Immune Response to Varicella-Zoster Vaccination and Infection
- The common varicella-zoster virus causes both chickenpox and shingles. Both diseases cause rashes, but they can also have complications such as bacterial infections of the skin, pneumonia, or eye disease.
- By drawing and studying blood samples from people who have been infected with the varicella-zoster virus or who are receiving or have received the varicella vaccine, researchers hope to learn more about the immune system s response to the virus.
- To determine the immune system s response to the varicella virus, either in its existing form or given as part of a vaccine.
- Individuals 18 years of age and older who have had or are receiving the varicella vaccine.
- Individuals 5 years of age and older who currently have chickenpox or shingles.
- Participants will visit the NIH Clinical Center for an initial physical examination, and will provide blood samples for evaluation.
- Researchers will determine the number of samples to be taken and the amount of blood to be drawn as needed based on the participants medical history and exposure to the varicella-zoster virus.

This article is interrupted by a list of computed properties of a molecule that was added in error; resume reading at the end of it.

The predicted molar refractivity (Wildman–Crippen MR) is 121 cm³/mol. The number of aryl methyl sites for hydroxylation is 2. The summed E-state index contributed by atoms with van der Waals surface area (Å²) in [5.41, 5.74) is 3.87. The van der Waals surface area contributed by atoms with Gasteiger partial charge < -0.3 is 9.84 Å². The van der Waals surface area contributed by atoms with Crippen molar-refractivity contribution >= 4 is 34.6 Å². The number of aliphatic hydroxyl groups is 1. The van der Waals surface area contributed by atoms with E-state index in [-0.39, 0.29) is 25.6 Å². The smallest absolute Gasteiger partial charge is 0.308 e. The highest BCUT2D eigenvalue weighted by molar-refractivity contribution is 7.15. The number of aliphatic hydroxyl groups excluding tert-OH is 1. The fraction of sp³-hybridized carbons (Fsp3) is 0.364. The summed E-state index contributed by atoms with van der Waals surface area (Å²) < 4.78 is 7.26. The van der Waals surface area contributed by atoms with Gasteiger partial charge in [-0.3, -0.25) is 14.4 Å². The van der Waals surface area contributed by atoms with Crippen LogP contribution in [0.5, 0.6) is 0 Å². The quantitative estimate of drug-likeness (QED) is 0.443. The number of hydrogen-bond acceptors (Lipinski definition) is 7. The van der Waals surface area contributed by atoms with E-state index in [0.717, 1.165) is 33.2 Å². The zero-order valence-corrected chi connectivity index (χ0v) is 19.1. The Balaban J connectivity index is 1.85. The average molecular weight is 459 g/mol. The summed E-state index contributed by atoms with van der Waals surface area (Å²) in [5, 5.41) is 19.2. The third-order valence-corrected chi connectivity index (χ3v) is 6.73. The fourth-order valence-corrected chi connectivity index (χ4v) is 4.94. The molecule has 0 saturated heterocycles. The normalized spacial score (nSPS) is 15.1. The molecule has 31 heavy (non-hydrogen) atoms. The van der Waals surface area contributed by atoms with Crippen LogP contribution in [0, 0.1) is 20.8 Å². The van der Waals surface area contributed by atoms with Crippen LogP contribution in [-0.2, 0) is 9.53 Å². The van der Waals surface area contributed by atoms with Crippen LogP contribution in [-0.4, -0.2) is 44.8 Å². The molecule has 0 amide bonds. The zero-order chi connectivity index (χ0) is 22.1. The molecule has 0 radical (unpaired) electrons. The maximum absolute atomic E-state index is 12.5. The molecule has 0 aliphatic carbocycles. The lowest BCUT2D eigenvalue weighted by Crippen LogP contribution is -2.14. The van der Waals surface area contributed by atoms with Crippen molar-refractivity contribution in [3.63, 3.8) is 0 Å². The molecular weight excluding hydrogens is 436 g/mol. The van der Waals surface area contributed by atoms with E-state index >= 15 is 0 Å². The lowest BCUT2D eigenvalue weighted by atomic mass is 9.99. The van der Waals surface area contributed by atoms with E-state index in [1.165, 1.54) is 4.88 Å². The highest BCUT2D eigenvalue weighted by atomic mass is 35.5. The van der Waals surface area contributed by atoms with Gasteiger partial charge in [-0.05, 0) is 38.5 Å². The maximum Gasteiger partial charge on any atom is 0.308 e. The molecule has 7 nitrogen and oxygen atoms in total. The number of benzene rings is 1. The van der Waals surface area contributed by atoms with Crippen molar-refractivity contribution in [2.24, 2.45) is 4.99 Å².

Investigators in this study will not be giving subjects either the chickenpox or shingles vaccine. They will only be looking at the response to the vaccine in persons who are receiving or have received the vaccine from their health care provider.
|Study Design:||Time Perspective: Prospective|
|Official Title:||Immune Responses to Varicella-Zoster Virus Vaccination and Infection|
|Study Start Date:||June 2009|
Varicella-zoster virus (VZV) causes chickenpox (varicella) and shingles (zoster). Antibody is important for control of varicella as evidenced by the role of varicella immune globulin in limiting the severity of disease in immunocompromised persons. Limited information is available regarding the individual viral proteins to which antibodies are produced during primary infection with VZV or after vaccination. Furthermore, commercially available tests to determine seropositivity to VZV after vaccination have limited sensitivity, and improved assays are needed. We will obtain blood from persons with varicella, zoster, and those vaccinated with the varicella (not zoster) vaccine at the NIH Clinical Center and measure immune responses against specific viral proteins, look for virus in the blood, and in some cases measure immune responses against cellular proteins over time. Elucidation of these responses might help to develop more sensitive assays for VZV seropositivity after vaccination and determine how the varicella vaccine protects against varicella.
|United States, Maryland|
|National Institutes of Health Clinical Center, 9000 Rockville Pike|
|Bethesda, Maryland, United States, 20892|
|Principal Investigator:||Jeffrey I Cohen, M.D.||National Institute of Allergy and Infectious Diseases (NIAID)|